Role of Activins in Hepcidin Regulation during Malaria
Spottiswoode N., Armitage AE., Williams AR., Fyfe AJ., Biswas S., Hodgson SH., Llewellyn D., Choudhary P., Draper SJ., Duffy PE., Drakesmith H.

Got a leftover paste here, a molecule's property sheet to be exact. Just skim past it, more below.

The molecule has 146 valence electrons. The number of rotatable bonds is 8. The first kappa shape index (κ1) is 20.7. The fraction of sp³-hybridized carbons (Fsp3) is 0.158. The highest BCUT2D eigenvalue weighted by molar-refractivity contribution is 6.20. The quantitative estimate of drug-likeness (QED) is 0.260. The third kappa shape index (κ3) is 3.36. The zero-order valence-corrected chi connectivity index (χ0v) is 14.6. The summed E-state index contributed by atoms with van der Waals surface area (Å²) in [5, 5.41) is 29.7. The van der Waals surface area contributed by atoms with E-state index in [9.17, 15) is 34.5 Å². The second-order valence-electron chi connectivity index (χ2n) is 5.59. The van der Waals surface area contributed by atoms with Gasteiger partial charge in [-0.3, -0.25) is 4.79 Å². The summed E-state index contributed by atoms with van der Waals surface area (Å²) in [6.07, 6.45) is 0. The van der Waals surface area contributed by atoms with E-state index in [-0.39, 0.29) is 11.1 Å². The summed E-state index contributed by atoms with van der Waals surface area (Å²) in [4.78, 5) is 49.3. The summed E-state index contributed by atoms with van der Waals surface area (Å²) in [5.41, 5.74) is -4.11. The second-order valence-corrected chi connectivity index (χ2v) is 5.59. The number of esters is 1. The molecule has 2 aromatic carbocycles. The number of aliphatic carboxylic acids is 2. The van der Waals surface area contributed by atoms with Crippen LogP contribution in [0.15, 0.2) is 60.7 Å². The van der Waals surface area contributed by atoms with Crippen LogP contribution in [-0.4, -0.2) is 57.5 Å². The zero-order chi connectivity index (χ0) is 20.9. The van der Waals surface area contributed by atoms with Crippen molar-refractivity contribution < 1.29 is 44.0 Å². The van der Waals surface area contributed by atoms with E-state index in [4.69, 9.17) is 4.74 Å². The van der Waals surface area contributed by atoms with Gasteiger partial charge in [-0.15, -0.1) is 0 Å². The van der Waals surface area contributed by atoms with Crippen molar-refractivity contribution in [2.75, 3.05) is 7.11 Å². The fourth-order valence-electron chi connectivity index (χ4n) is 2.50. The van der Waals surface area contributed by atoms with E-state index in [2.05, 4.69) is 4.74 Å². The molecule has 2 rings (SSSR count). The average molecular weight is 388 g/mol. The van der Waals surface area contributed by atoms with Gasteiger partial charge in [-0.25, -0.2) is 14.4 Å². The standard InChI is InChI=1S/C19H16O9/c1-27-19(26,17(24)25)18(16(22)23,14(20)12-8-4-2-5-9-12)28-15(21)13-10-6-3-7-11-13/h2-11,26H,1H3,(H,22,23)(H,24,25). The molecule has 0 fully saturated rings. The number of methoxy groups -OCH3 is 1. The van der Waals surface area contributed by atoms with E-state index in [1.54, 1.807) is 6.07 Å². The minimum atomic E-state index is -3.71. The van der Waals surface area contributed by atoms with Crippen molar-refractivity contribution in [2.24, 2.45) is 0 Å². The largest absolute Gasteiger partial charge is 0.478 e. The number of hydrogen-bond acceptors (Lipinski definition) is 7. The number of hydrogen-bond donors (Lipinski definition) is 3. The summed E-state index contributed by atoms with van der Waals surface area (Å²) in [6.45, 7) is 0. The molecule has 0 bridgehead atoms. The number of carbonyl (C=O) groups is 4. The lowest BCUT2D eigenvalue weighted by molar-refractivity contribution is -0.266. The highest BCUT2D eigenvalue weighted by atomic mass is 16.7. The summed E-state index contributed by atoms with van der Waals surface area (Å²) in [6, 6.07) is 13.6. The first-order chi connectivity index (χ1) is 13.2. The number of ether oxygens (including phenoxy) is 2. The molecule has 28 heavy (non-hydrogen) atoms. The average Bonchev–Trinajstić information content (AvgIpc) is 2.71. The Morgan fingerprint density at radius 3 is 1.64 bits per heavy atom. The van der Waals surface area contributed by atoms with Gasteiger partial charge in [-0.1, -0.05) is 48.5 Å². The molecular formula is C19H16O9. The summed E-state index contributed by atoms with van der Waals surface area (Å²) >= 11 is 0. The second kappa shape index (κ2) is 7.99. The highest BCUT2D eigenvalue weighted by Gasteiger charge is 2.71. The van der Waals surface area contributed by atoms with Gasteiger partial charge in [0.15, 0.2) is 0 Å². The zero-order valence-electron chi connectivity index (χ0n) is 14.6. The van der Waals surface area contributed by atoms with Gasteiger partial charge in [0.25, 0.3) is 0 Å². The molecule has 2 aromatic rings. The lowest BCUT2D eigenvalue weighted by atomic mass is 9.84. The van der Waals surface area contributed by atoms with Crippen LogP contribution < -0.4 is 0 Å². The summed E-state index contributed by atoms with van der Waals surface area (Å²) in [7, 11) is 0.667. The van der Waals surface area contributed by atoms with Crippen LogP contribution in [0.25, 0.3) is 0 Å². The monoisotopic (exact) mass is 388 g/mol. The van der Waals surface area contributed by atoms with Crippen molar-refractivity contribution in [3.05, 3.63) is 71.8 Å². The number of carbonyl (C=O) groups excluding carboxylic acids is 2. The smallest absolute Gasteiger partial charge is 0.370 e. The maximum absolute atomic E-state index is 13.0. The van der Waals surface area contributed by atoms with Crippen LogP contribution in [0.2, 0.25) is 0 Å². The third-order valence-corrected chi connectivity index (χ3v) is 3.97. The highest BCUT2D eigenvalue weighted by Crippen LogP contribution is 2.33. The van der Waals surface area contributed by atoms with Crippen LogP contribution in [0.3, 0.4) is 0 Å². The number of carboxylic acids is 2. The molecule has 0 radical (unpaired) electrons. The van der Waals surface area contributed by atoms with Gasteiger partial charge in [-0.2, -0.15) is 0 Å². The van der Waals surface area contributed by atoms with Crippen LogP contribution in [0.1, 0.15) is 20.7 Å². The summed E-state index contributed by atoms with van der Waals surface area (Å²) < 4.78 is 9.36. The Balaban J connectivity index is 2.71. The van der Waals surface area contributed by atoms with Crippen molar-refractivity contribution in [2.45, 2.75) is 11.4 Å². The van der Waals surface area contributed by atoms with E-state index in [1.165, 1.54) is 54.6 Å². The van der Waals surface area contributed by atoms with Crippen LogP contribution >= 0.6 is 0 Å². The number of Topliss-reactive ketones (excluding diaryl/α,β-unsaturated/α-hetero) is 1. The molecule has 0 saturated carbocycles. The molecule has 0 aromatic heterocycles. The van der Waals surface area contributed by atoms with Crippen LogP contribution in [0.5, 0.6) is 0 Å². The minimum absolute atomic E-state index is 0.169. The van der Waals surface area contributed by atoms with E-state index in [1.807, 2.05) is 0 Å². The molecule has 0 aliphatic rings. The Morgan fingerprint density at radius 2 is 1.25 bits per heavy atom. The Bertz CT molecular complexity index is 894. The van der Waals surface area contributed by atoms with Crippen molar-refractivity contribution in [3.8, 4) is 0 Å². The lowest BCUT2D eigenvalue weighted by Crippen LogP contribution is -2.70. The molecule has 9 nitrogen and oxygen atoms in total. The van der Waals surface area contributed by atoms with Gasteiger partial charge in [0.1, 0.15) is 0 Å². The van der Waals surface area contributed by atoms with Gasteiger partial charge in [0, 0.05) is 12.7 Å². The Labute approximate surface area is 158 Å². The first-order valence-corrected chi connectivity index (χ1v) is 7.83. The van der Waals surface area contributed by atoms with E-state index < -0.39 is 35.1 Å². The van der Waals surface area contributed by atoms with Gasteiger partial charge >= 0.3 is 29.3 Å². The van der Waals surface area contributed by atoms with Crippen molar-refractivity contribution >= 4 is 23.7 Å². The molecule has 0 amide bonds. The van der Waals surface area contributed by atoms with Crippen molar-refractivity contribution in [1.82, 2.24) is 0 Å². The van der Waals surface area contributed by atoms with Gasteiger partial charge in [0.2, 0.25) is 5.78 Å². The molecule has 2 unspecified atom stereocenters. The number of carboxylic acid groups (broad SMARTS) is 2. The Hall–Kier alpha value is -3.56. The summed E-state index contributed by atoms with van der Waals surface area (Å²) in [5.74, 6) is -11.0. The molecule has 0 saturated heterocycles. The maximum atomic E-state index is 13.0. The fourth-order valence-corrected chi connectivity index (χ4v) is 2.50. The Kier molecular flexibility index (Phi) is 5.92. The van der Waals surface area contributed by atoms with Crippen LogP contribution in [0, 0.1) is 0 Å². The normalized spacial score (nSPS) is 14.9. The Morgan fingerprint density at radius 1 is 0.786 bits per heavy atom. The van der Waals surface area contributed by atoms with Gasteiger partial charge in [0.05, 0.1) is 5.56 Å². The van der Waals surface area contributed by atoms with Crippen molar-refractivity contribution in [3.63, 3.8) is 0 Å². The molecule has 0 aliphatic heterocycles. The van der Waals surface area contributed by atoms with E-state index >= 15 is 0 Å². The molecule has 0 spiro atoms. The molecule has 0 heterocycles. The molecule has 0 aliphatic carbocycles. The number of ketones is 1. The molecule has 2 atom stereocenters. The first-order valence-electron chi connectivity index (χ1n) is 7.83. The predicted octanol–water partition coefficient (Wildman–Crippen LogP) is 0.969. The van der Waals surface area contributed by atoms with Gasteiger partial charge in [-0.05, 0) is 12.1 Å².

<jats:title>ABSTRACT</jats:title> <jats:p> Epidemiological observations have linked increased host iron with malaria susceptibility, and perturbed iron handling has been hypothesized to contribute to the potentially life-threatening anemia that may accompany blood-stage malaria infection. To improve our understanding of these relationships, we examined the pathways involved in regulation of the master controller of iron metabolism, the hormone hepcidin, in malaria infection. We show that hepcidin upregulation in <jats:named-content content-type="genus-species">Plasmodium berghei</jats:named-content> murine malaria infection was accompanied by changes in expression of bone morphogenetic protein (BMP)/sons of mothers against decapentaplegic (SMAD) pathway target genes, a key pathway involved in hepcidin regulation. We therefore investigated known agonists of the BMP/SMAD pathway and found that <jats:italic>Bmp</jats:italic> gene expression was not increased in infection. In contrast, activin B, which can signal through the BMP/SMAD pathway and has been associated with increased hepcidin during inflammation, was upregulated in the livers of <jats:named-content content-type="genus-species">Plasmodium berghei</jats:named-content> -infected mice; hepatic activin B was also upregulated at peak parasitemia during infection with <jats:named-content content-type="genus-species">Plasmodium chabaudi</jats:named-content> . Concentrations of the closely related protein activin A increased in parallel with hepcidin in serum from malaria-naive volunteers infected in controlled human malaria infection (CHMI) clinical trials. However, antibody-mediated neutralization of activin activity during murine malaria infection did not affect hepcidin expression, suggesting that these proteins do not stimulate hepcidin upregulation directly. In conclusion, we present evidence that the BMP/SMAD signaling pathway is perturbed in malaria infection but that activins, although raised in malaria infection, may not have a critical role in hepcidin upregulation in this setting. </jats:p>